I usually harken to George Friedman’s latest Stratfor Geopolitical Intelligence report because the analysis is typically well thought out, clearly articulated and often insightful. But when he recently wrote: “Recessions occur when, as is inevitable, inefficiencies and irrationalities build up in the financial and economic system,” he sounded like just another Wall Street apologist aping the mainstream financial media penchant for using weasel words like inefficiencies and irrationalities to characterize the deeds of wrongdoing that have finally brought the world’s finances it its knees.
In eschewing its once noble calling to speak truth to power as the Fourth Estate, today’s captured corporate media has become our 21st century fifth column, abusing the public trust from within by either failing to investigate and accurately report evidence of massive unlawful conduct, or on the rare occasions it does, by sugarcoating criminal deeds with words more aptly suited to boyish pranks– shenanigans, hijinx, mischief, monkeyshines and foolishess– rather than call a spade a spade and honestly label them the acts of consummate lying, cheating and stealing they are. Irrational exuberance and moral risk, indeed.
Friedman also doesn’t seem to realize that the crisis now decapitating the world’s economies didn’t have to happen– would not in fact have happened if those charged with protecting the financial system and the investing public— namely Congress in general and the Securities and Exchange Commission in particular— had simply done their jobs, upheld their oaths, and seen to the enforcement of laws already on the books, instead of consistently looking the other way; or worse still, directly aiding their campaign contributors, benefactors, patrons, employers and future employers by contemptible acts of public disdain such as repealing Glass Steagel, allowing Reg Sho’s grandfathering of billions in counterfeit shares, scuttling the systemic market protections provided by the uptick rule, and encouraging $62 Trillion in credit default swaps, insurance contracts in all but name, that would be void as against public policy for lack of “insurable interests” if called by their rightful name, as the courts should some day do.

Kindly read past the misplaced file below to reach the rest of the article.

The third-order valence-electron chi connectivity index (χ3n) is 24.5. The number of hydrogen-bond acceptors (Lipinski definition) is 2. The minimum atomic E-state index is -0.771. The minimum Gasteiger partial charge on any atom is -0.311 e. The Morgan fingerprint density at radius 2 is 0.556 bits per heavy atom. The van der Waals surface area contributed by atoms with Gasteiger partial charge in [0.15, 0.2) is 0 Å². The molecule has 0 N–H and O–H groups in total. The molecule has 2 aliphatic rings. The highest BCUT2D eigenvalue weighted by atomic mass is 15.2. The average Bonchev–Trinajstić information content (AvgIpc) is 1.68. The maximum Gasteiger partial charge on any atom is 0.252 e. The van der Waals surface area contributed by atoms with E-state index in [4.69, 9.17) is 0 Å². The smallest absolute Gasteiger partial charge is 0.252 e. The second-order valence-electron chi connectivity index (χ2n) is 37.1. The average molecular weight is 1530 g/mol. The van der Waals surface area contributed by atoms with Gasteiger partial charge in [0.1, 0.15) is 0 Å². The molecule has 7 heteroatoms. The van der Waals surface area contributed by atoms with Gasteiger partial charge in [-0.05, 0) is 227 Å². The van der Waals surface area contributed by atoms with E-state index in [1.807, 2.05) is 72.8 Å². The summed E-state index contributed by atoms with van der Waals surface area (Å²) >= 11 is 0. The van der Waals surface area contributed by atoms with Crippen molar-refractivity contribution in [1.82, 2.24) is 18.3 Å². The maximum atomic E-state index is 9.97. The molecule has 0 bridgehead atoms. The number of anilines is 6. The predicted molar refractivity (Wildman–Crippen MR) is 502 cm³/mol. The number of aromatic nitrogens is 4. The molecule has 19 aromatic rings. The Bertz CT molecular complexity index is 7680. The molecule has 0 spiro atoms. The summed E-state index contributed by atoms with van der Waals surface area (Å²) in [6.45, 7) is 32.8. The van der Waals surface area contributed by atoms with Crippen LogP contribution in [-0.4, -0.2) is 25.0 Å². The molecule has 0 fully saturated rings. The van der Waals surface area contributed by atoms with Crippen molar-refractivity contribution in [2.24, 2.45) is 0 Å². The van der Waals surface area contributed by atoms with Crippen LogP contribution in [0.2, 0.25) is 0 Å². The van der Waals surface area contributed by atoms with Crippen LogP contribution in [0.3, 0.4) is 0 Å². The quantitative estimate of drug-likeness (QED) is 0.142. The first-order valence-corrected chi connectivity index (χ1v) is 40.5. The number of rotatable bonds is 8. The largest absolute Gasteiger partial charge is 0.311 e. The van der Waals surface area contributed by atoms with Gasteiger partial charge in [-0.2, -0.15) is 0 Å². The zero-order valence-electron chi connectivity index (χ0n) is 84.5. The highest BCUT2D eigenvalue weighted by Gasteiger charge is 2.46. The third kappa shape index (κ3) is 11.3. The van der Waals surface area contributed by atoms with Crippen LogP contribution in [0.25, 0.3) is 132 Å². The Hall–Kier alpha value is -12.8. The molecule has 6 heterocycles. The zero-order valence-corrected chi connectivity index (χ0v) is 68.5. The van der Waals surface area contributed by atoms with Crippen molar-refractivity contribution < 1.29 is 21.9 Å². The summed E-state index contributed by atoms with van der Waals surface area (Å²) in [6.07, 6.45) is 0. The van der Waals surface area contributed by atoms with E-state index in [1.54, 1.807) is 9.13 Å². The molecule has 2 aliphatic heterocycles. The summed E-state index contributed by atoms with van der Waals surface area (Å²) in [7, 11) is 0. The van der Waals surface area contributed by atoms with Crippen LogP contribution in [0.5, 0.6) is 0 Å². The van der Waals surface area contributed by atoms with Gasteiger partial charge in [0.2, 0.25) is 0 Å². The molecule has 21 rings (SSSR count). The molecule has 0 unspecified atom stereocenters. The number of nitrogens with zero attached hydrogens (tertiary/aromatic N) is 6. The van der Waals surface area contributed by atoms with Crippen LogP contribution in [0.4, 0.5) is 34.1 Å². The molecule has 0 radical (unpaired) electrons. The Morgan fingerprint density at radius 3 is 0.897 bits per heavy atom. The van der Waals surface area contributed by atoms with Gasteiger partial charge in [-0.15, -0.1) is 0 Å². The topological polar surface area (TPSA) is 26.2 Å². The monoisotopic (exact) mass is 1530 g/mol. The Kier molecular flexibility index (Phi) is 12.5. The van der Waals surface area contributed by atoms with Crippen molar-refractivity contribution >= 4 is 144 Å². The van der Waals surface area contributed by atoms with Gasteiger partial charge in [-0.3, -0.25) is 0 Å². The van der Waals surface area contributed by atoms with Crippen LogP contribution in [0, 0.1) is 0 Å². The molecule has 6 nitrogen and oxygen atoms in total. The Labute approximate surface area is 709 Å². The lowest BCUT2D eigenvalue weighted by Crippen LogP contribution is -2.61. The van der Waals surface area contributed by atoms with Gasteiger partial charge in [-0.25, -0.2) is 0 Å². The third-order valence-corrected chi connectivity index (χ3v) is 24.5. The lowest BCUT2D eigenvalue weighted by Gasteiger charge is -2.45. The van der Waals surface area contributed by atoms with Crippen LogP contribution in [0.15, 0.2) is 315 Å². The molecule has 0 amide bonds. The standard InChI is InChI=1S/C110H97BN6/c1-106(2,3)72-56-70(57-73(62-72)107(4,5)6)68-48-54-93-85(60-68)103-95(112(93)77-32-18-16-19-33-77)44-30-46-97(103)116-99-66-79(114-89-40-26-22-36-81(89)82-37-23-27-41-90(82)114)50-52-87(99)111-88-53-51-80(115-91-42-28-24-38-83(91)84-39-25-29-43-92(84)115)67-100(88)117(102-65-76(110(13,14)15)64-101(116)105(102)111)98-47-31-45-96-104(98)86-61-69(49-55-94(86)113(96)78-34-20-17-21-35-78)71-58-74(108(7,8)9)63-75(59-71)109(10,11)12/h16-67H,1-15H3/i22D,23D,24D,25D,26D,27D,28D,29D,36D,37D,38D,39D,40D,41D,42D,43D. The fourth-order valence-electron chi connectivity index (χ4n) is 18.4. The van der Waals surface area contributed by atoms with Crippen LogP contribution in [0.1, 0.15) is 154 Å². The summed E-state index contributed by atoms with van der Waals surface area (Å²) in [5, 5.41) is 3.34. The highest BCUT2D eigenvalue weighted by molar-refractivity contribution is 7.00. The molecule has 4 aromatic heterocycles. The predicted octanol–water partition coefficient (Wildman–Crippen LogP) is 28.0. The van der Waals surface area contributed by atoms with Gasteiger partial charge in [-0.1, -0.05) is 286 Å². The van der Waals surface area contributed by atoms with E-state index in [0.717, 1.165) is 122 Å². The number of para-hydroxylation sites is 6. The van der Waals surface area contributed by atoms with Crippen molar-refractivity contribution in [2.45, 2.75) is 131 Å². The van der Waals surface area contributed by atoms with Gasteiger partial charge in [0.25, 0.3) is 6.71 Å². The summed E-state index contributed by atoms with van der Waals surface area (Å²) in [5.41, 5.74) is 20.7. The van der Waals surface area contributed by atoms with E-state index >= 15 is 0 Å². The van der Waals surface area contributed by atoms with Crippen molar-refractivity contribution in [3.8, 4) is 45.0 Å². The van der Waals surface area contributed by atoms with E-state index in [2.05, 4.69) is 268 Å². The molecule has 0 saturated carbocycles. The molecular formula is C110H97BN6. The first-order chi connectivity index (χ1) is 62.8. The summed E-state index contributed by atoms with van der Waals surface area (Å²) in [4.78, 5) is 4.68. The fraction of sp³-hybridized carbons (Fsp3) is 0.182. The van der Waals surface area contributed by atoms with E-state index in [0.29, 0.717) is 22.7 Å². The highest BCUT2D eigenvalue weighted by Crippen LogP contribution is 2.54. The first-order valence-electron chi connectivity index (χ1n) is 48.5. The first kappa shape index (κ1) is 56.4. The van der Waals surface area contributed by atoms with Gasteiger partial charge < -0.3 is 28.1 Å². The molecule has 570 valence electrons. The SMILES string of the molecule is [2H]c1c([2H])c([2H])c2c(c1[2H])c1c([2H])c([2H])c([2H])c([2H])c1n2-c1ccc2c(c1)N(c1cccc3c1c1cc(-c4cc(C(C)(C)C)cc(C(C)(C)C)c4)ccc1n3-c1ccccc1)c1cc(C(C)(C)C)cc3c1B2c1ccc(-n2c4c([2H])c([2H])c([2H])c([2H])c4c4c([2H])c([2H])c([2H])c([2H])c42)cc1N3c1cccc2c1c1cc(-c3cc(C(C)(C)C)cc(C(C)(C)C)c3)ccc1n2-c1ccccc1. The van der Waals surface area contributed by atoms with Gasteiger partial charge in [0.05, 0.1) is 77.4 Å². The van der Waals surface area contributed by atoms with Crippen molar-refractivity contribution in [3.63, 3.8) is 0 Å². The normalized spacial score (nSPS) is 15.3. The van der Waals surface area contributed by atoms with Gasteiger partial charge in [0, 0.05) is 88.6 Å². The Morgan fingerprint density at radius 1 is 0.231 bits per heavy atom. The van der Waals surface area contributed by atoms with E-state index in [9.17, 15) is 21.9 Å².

While today’s crisis had lots of chefs, the cake could never have been baked if certain of those in government had not unflinchingly aided the finance and banking industries in zero-sum gaming the system. Cloaked in the Gekkoesque doublespeak of deregulation, innovation, self governance and market efficiency, they fostered a free market system in which the only thing free about it was that insider participants (read banks, hedge funds, broker dealers and their minions) felt free to pillage and plunder at will; a system steeped in secrecy, cooked books, phony opinions, reckless ratings, ludicrous leverage, off balance sheet conduits, and zero accountability; a greedy, arrogant, amoral, some say sociopath culture of corruption, unfettered by the fear of ever being caught, having to admit wrongdoing, or suffer any meaningful punishment.